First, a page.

Friday, February 17, 2012

Music to Write By

Music, the creation of such, is one particular art form of which I have always been in complete and utter awe. Whatever I am doing, wherever I am going, there is always music inside my head, above the little voices. Just kidding! No little voices…not usually, anyway.

I often wonder if other artists write or work to music, or perhaps more specifically, what music they do work to. I suspect that this has been the case since humans started creating art. It’s not impossible that the doe-skin clad person in a cave in southern France was humming or whistling some sort of rhythm as he or she applied paint or pigment to the walls to illustrate a recent hunt or a depiction of a group of animals that held some importance or mystery for their people.

In ancient Greece, perhaps Praxiteles himself enjoyed having a young girl or boy serenade him on the aulos or cythera at a particular stage in the process of artistic creation.

When writing, I usually have some music playing, something specifically chosen to help reinforce the mood that I am prone to in a particular scene. Movie soundtracks are a particular favourite background for me but I never use music that fits exactly with what I am writing. For instance, I am currently working on a large novel of Alexander the Great but, I would never listen to the soundtrack from that particular movie for fear that the images of the film would influence my own writing. I love the Vangelis soundtrack to Oliver Stone’s creation, but my work must be my own. Likewise I won’t read a book on a subject or person about which or whom I am writing a novel at the same time. Finish the novel, then read the other person’s book. Same with the music or watching the movie.

Music doesn’t always have to be full-blown either. Sometimes, it can be a slight intonation that gives a sense of something more, perhaps an unearthly presence represented by a deep reverberation or a single vibrating string. Music by Lisa Gerrard and Dead Can Dance is good for that sort of thing. Other times, I like listening to 'traditional' music from somewhere like Egypt or Morocco. For Children of Apollo, this helped with market scenes in the cities of Roman North Africa.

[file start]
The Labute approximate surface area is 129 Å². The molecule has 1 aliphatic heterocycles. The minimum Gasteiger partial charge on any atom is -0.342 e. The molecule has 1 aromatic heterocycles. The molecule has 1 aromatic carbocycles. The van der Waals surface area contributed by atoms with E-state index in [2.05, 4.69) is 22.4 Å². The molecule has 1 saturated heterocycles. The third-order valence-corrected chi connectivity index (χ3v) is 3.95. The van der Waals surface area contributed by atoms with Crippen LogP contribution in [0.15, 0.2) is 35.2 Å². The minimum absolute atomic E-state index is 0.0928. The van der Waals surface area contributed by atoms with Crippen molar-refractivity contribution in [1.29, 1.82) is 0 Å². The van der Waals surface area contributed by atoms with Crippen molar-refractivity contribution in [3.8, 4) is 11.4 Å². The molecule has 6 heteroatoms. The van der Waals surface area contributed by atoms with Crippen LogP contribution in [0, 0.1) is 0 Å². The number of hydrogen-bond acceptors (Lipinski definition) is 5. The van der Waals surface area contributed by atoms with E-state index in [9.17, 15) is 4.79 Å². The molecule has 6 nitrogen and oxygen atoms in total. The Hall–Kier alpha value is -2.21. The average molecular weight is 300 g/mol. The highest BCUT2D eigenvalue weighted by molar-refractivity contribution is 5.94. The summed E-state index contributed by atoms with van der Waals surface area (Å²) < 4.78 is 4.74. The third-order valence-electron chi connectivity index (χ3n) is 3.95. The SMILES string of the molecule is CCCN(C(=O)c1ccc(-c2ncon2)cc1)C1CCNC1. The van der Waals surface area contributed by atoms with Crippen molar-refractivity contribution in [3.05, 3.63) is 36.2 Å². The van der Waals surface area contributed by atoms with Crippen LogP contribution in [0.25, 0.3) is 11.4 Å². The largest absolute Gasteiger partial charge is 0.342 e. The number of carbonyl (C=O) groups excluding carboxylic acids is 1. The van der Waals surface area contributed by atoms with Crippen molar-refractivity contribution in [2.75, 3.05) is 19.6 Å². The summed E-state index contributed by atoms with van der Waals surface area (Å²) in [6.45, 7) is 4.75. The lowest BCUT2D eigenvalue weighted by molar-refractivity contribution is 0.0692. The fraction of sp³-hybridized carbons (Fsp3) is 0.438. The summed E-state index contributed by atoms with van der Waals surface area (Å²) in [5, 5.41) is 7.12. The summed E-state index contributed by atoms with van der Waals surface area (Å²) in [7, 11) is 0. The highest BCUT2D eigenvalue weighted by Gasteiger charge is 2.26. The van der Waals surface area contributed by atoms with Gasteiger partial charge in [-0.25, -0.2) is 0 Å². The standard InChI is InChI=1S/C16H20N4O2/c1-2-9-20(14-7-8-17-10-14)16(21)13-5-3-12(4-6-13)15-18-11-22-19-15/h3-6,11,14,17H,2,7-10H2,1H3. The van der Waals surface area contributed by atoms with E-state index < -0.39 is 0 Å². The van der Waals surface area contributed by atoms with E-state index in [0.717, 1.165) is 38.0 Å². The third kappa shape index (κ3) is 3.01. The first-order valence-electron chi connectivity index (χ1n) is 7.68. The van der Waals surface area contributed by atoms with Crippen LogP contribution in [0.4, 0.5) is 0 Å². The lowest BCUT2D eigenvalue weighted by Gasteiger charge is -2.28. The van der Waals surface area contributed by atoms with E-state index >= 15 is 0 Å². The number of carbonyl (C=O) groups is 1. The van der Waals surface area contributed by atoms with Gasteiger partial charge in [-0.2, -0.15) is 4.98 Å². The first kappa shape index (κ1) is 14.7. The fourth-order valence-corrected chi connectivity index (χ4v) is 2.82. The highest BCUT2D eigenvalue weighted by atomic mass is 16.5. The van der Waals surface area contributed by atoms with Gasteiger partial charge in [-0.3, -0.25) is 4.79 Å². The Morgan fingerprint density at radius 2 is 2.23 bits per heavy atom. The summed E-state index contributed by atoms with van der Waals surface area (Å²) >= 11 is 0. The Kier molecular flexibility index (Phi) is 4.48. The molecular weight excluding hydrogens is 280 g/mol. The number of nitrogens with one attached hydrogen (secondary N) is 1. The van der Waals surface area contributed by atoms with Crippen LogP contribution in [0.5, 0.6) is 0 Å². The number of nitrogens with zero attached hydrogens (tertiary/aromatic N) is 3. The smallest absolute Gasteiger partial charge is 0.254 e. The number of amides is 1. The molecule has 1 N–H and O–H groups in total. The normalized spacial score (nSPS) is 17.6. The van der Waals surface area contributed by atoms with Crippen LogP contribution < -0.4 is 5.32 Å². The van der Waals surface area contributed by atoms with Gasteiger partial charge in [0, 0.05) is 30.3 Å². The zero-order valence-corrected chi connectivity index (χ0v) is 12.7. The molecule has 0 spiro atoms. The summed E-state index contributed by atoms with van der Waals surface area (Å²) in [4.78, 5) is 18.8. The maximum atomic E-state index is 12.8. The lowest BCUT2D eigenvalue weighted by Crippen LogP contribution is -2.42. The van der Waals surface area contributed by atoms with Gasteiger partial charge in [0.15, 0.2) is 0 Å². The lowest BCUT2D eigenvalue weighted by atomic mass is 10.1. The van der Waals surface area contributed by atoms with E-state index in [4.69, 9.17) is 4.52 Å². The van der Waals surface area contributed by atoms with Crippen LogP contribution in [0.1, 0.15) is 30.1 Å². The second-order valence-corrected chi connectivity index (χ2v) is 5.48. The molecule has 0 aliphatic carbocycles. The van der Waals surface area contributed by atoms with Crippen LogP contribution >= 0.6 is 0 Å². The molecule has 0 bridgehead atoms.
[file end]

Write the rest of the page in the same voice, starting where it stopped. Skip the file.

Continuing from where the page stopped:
I suspect too that for many artists, silence is sometimes the best thing. For myself, I need silence when writing dialogue, at least most of the time. I need to hear the characters’ voices (yes, those are the little voices I referred to in the beginning). White noise helps too. How many writers hunker down in a coffee shop for hours on end to write, sometimes with headphones on but often without. When in England, I wrote large parts of Children of Apollo at the Costa coffee shop in Cribbs Causeway mall, outside of Bristol. At the time, the general hubbub of all those people helped me to focus on the pages I was writing and nothing else, kind of like walking through a very crowded marketplace focused solely on the task of finding and purchasing one particular item.

A lot of us may not realize that we are actually listening to or more importantly being influenced by music as we go about our day. Next time, try to note every time you find yourself humming a tune, tapping your finger or playing that mental track to help get you through a task or the day as a whole. Whether it is Gladiator or Green Day, I’ll bet the music is there. 

Tuesday, February 7, 2012


Young George Lucas on set
I make no secret about the fact that I am loyal Star Wars fan. I’ve grown up with George Lucas’ films and the characters were as real to me when I was a kid as anything else. There is no shortage of folks who feel the same way I do, whose childhood experiences of play are often attached to some Star Wars character or scene. I never had the full costume and never went about in my later years saying “May the Force be with you.”

However, I always had, and still do have, an acute appreciation of the world which George Lucas created and the story he was telling. Aside from Howard the Duck, I have enjoyed pretty much everything Lucas has done as a storyteller. From the first image of an Imperial Star destroyer coming in at the top of the screen, guns blazing to the latest instalment of Indiana Jones, I have always derived enjoyment from the work of this independent artist from Marin County.

“What’s that?” you say. “George Lucas is an independent artist?” The answer is, “Yes, he is.” A very hard working, true to his craft and vision, independent artist.